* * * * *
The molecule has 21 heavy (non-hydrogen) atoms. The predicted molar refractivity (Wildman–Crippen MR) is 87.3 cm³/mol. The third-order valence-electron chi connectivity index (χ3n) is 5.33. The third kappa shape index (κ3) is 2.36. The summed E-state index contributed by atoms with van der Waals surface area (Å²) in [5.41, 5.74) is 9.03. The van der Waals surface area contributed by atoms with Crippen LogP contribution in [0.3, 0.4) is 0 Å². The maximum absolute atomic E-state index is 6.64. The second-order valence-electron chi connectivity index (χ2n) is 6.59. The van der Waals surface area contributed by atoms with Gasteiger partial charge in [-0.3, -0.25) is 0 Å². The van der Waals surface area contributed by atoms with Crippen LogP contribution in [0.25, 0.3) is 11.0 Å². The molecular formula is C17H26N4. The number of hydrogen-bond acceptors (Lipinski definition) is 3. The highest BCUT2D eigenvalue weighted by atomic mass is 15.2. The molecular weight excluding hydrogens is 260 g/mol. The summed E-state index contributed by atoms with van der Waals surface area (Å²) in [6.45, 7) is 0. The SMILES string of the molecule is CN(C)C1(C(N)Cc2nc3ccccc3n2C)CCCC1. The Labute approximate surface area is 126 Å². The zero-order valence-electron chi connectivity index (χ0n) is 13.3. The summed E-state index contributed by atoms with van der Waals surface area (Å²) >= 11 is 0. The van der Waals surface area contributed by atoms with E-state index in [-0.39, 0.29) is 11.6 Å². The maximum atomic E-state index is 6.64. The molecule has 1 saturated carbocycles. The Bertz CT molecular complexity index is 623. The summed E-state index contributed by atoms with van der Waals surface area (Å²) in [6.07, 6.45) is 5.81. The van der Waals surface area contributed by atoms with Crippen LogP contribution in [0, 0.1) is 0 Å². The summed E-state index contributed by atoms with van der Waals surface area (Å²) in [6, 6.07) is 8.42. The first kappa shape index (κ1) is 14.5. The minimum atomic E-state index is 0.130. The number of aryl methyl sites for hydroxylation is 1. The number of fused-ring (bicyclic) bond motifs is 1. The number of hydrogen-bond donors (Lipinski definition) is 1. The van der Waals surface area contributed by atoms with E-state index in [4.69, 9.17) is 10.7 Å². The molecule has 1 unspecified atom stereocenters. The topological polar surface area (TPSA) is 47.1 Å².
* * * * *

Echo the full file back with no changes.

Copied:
The molecule has 21 heavy (non-hydrogen) atoms. The predicted molar refractivity (Wildman–Crippen MR) is 87.3 cm³/mol. The third-order valence-electron chi connectivity index (χ3n) is 5.33. The third kappa shape index (κ3) is 2.36. The summed E-state index contributed by atoms with van der Waals surface area (Å²) in [5.41, 5.74) is 9.03. The van der Waals surface area contributed by atoms with Crippen LogP contribution in [0.3, 0.4) is 0 Å². The maximum absolute atomic E-state index is 6.64. The second-order valence-electron chi connectivity index (χ2n) is 6.59. The van der Waals surface area contributed by atoms with Gasteiger partial charge in [-0.3, -0.25) is 0 Å². The van der Waals surface area contributed by atoms with Crippen LogP contribution in [0.25, 0.3) is 11.0 Å². The molecular formula is C17H26N4. The number of hydrogen-bond acceptors (Lipinski definition) is 3. The highest BCUT2D eigenvalue weighted by atomic mass is 15.2. The molecular weight excluding hydrogens is 260 g/mol. The summed E-state index contributed by atoms with van der Waals surface area (Å²) in [6.45, 7) is 0. The SMILES string of the molecule is CN(C)C1(C(N)Cc2nc3ccccc3n2C)CCCC1. The Labute approximate surface area is 126 Å². The zero-order valence-electron chi connectivity index (χ0n) is 13.3. The summed E-state index contributed by atoms with van der Waals surface area (Å²) >= 11 is 0. The van der Waals surface area contributed by atoms with E-state index in [-0.39, 0.29) is 11.6 Å². The maximum atomic E-state index is 6.64. The molecule has 1 saturated carbocycles. The Bertz CT molecular complexity index is 623. The summed E-state index contributed by atoms with van der Waals surface area (Å²) in [6.07, 6.45) is 5.81. The van der Waals surface area contributed by atoms with Crippen LogP contribution in [0, 0.1) is 0 Å². The summed E-state index contributed by atoms with van der Waals surface area (Å²) in [6, 6.07) is 8.42. The first kappa shape index (κ1) is 14.5. The minimum atomic E-state index is 0.130. The number of aryl methyl sites for hydroxylation is 1. The number of fused-ring (bicyclic) bond motifs is 1. The number of hydrogen-bond donors (Lipinski definition) is 1. The van der Waals surface area contributed by atoms with E-state index in [4.69, 9.17) is 10.7 Å². The molecule has 1 unspecified atom stereocenters. The topological polar surface area (TPSA) is 47.1 Å².